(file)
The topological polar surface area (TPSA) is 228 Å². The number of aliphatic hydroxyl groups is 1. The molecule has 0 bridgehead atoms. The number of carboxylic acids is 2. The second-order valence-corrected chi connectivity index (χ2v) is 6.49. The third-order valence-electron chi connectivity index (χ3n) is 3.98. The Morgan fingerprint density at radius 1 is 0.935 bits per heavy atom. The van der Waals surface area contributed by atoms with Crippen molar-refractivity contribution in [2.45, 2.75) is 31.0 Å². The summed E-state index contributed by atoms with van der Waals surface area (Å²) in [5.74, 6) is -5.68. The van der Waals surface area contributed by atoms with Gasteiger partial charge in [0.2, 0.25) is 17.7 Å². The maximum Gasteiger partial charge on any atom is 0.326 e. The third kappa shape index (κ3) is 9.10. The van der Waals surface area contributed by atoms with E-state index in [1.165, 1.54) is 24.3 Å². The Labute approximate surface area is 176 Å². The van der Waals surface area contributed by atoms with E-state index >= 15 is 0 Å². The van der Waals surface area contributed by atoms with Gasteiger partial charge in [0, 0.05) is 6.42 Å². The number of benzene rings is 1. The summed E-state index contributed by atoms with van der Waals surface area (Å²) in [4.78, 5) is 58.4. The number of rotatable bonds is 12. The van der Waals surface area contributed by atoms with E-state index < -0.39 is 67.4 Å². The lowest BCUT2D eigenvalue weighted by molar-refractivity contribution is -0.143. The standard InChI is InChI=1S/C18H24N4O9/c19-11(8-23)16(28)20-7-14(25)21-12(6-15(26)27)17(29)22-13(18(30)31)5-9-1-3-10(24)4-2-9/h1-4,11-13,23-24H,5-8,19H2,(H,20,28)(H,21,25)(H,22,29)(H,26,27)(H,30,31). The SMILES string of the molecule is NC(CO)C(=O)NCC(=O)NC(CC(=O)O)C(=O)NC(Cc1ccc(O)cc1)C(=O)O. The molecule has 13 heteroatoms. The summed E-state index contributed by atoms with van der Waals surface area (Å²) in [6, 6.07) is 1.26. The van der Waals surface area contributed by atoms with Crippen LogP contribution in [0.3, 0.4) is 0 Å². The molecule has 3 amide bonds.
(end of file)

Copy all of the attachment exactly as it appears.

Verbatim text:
The topological polar surface area (TPSA) is 228 Å². The number of aliphatic hydroxyl groups is 1. The molecule has 0 bridgehead atoms. The number of carboxylic acids is 2. The second-order valence-corrected chi connectivity index (χ2v) is 6.49. The third-order valence-electron chi connectivity index (χ3n) is 3.98. The Morgan fingerprint density at radius 1 is 0.935 bits per heavy atom. The van der Waals surface area contributed by atoms with Crippen molar-refractivity contribution in [2.45, 2.75) is 31.0 Å². The summed E-state index contributed by atoms with van der Waals surface area (Å²) in [5.74, 6) is -5.68. The van der Waals surface area contributed by atoms with Gasteiger partial charge in [0.2, 0.25) is 17.7 Å². The maximum Gasteiger partial charge on any atom is 0.326 e. The third kappa shape index (κ3) is 9.10. The van der Waals surface area contributed by atoms with E-state index in [1.165, 1.54) is 24.3 Å². The Labute approximate surface area is 176 Å². The van der Waals surface area contributed by atoms with E-state index >= 15 is 0 Å². The van der Waals surface area contributed by atoms with Gasteiger partial charge in [0, 0.05) is 6.42 Å². The number of benzene rings is 1. The summed E-state index contributed by atoms with van der Waals surface area (Å²) in [4.78, 5) is 58.4. The number of rotatable bonds is 12. The van der Waals surface area contributed by atoms with E-state index < -0.39 is 67.4 Å². The lowest BCUT2D eigenvalue weighted by molar-refractivity contribution is -0.143. The standard InChI is InChI=1S/C18H24N4O9/c19-11(8-23)16(28)20-7-14(25)21-12(6-15(26)27)17(29)22-13(18(30)31)5-9-1-3-10(24)4-2-9/h1-4,11-13,23-24H,5-8,19H2,(H,20,28)(H,21,25)(H,22,29)(H,26,27)(H,30,31). The SMILES string of the molecule is NC(CO)C(=O)NCC(=O)NC(CC(=O)O)C(=O)NC(Cc1ccc(O)cc1)C(=O)O. The molecule has 13 heteroatoms. The summed E-state index contributed by atoms with van der Waals surface area (Å²) in [6, 6.07) is 1.26. The van der Waals surface area contributed by atoms with Crippen LogP contribution in [0.3, 0.4) is 0 Å². The molecule has 3 amide bonds.